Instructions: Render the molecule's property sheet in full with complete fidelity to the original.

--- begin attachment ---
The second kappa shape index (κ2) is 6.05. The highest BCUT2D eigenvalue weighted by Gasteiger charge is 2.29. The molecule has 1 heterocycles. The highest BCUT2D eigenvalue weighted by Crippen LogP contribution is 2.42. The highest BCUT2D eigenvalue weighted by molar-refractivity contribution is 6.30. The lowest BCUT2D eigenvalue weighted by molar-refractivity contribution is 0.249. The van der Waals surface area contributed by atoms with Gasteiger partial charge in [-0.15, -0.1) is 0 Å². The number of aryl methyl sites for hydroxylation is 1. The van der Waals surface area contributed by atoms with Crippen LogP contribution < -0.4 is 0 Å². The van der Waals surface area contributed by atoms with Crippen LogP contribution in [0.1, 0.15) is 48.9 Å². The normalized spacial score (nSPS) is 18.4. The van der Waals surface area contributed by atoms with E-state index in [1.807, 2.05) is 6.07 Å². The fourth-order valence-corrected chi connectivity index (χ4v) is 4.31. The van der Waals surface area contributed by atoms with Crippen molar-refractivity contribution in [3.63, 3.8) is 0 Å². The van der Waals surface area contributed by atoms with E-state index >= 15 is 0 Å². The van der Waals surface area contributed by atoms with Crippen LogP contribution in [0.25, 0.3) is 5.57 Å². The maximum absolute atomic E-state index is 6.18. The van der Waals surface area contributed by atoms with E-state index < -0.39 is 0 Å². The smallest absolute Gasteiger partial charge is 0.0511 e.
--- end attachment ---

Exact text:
The second kappa shape index (κ2) is 6.05. The highest BCUT2D eigenvalue weighted by Gasteiger charge is 2.29. The molecule has 1 heterocycles. The highest BCUT2D eigenvalue weighted by Crippen LogP contribution is 2.42. The highest BCUT2D eigenvalue weighted by molar-refractivity contribution is 6.30. The lowest BCUT2D eigenvalue weighted by molar-refractivity contribution is 0.249. The van der Waals surface area contributed by atoms with Gasteiger partial charge in [-0.15, -0.1) is 0 Å². The number of aryl methyl sites for hydroxylation is 1. The van der Waals surface area contributed by atoms with Crippen LogP contribution < -0.4 is 0 Å². The van der Waals surface area contributed by atoms with Crippen LogP contribution in [0.1, 0.15) is 48.9 Å². The normalized spacial score (nSPS) is 18.4. The van der Waals surface area contributed by atoms with E-state index in [1.807, 2.05) is 6.07 Å². The fourth-order valence-corrected chi connectivity index (χ4v) is 4.31. The van der Waals surface area contributed by atoms with Crippen molar-refractivity contribution in [3.63, 3.8) is 0 Å². The van der Waals surface area contributed by atoms with E-state index >= 15 is 0 Å². The van der Waals surface area contributed by atoms with Crippen LogP contribution in [0.25, 0.3) is 5.57 Å². The maximum absolute atomic E-state index is 6.18. The van der Waals surface area contributed by atoms with E-state index < -0.39 is 0 Å². The smallest absolute Gasteiger partial charge is 0.0511 e.